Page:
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Union chiefs summon QC to investigate scandal over £100m hotel built on orders by Lynne McCloskey


Union chiefs summon QC to investigate scandal over £100m hotel built on orders by Lynne McCloskey

  • The new Secretary General of Unite said the hotel is worth less than it cost to build
  • Sharon Graham succeeded former Secretary General Lynne McCluskey in August
  • The hotel and convention center was built on orders from Mr. McCluskey
  • The project was dubbed Red Len’s Folly and was built amid allegations of nepotism










Syndicate giant Unite has commissioned an independent QC-led investigation into a £100m hotel and conference center built on the orders of former Secretary-General Lynne McCloskey.

Mr McCluskey’s successor as Secretary-General of the UK’s largest union, Sharon Graham, revealed yesterday that the complex is now worth less than it cost to build.

The project – which was exposed by the Daily Mail last year – has been dubbed Red Lane’s Folly and was built amid allegations of nepotism.

The contract to build the four-star complex in Birmingham was awarded to a construction company owned by Paul Flanagan, a friend of the guild baron and fellow Leverbodleian.

But the costs, funded by 1.4 million Unite members, rose from £35m to £57m before construction began. The seven-storey building eventually cost £98 million.

Syndicate giant Unite has commissioned an independent QC-led investigation into a £100m hotel and conference center built on the orders of former Secretary-General Lynne McCloskey. Pictured is the Birmingham Hotel and Conference Center

McCluskey's successor (pictured) as general secretary of the UK's largest union, Sharon Graham, revealed yesterday that the complex is now worth less than it cost to build.

Mr McCluskey’s successor (pictured) as Secretary-General of the UK’s largest union, Sharon Graham, revealed yesterday that the complex is now worth less than it cost to build.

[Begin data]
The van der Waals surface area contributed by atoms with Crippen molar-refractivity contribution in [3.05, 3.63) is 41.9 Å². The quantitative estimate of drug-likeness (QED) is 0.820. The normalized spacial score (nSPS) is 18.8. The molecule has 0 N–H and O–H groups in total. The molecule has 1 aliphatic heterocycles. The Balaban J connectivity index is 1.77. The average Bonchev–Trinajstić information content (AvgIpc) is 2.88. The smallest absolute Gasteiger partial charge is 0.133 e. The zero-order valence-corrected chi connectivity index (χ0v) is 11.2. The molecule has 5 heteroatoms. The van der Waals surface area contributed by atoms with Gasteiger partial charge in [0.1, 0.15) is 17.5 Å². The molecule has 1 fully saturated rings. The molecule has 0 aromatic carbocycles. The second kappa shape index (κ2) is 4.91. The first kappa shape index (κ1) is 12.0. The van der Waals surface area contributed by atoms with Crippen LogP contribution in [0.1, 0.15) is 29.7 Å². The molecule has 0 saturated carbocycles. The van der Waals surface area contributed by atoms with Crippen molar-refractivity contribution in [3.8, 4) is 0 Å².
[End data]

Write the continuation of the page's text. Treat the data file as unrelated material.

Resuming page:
The leftist McCluskey retired from his position as secretary general in August, just as it emerged that members would have to fund the project for at least another two years to prevent it from unraveling.

Miss Graham revealed yesterday that the complex is now of value “much less than the costs incurred in developing the site”.

“This represents a significant potential loss for Unit and must be investigated,” she emphasized.

She said the union was commissioning an independent investigation “to review the costs incurred and to address the question of how and why this difference arose”.

These questions must be answered in a timely manner, and in order to ensure transparency, the results of the investigation will be made public. I will also do my best to recover all the money owed to the guild.

She said the audit gave the completed project accounts a “clean bill of health.”

The hotel complex, which also houses new union offices and an education center, was intended to provide hotel rooms and conference bills.

Local Labor MP Khaled Mahmoud, a Unite member, said: “These are the loans of fellow members who pay for schemes like this. I salute the commitment of the Secretary-General to get to the bottom of what happened here and where the money was wasted, if that proves to be the case.

“But it is unfortunate that the previous regime was not as transparent as it appears to the new Secretary-General.”

The contract to develop the flagship hotel has been awarded to the Liverpool-based Flanagan Group. The health and safety contract was awarded to SSC, a company owned by David Anderson, son of former Liverpool Mayor Joe Anderson.

Last year, it emerged that Flanagan had been arrested on suspicion of bribery as part of a corruption investigation not linked to Unite. The three denied any wrongdoing and were released under investigation.

There is no indication that any criminal offenses were committed in the association’s dealings with either company.

McCluskey previously said hotel costs rose because the union employed contractors who paid national wage rates. He cited other factors such as health and safety measures in response to the Grenfell tragedy.

In April he claimed the project was “a reasonable investment of members’ money, resulting in a world-class facility that will return income to our union for future generations”.

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